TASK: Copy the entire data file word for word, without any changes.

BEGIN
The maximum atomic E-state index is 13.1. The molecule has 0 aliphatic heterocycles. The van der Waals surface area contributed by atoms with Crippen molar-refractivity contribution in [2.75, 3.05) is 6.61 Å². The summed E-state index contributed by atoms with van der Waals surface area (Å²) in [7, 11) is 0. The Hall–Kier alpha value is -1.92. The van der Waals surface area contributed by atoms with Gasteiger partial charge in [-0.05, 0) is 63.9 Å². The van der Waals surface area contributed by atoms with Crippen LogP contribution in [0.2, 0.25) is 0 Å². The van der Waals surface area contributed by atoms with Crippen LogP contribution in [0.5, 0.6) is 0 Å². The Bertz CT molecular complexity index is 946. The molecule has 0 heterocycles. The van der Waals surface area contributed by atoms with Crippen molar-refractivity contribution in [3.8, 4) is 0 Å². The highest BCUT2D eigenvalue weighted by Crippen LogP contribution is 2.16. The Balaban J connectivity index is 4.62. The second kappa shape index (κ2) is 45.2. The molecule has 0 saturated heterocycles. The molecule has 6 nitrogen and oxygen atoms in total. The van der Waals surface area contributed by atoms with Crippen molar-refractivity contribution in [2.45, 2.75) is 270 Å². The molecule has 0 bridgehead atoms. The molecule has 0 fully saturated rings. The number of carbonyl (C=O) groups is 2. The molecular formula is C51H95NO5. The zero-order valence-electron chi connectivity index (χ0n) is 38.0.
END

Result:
The maximum atomic E-state index is 13.1. The molecule has 0 aliphatic heterocycles. The van der Waals surface area contributed by atoms with Crippen molar-refractivity contribution in [2.75, 3.05) is 6.61 Å². The summed E-state index contributed by atoms with van der Waals surface area (Å²) in [7, 11) is 0. The Hall–Kier alpha value is -1.92. The van der Waals surface area contributed by atoms with Gasteiger partial charge in [-0.05, 0) is 63.9 Å². The van der Waals surface area contributed by atoms with Crippen LogP contribution in [0.2, 0.25) is 0 Å². The van der Waals surface area contributed by atoms with Crippen LogP contribution in [0.5, 0.6) is 0 Å². The Bertz CT molecular complexity index is 946. The molecule has 0 heterocycles. The van der Waals surface area contributed by atoms with Crippen molar-refractivity contribution in [3.8, 4) is 0 Å². The highest BCUT2D eigenvalue weighted by Crippen LogP contribution is 2.16. The Balaban J connectivity index is 4.62. The second kappa shape index (κ2) is 45.2. The molecule has 0 saturated heterocycles. The molecule has 6 nitrogen and oxygen atoms in total. The van der Waals surface area contributed by atoms with Crippen molar-refractivity contribution in [2.45, 2.75) is 270 Å². The molecule has 0 bridgehead atoms. The molecule has 0 fully saturated rings. The number of carbonyl (C=O) groups is 2. The molecular formula is C51H95NO5. The zero-order valence-electron chi connectivity index (χ0n) is 38.0.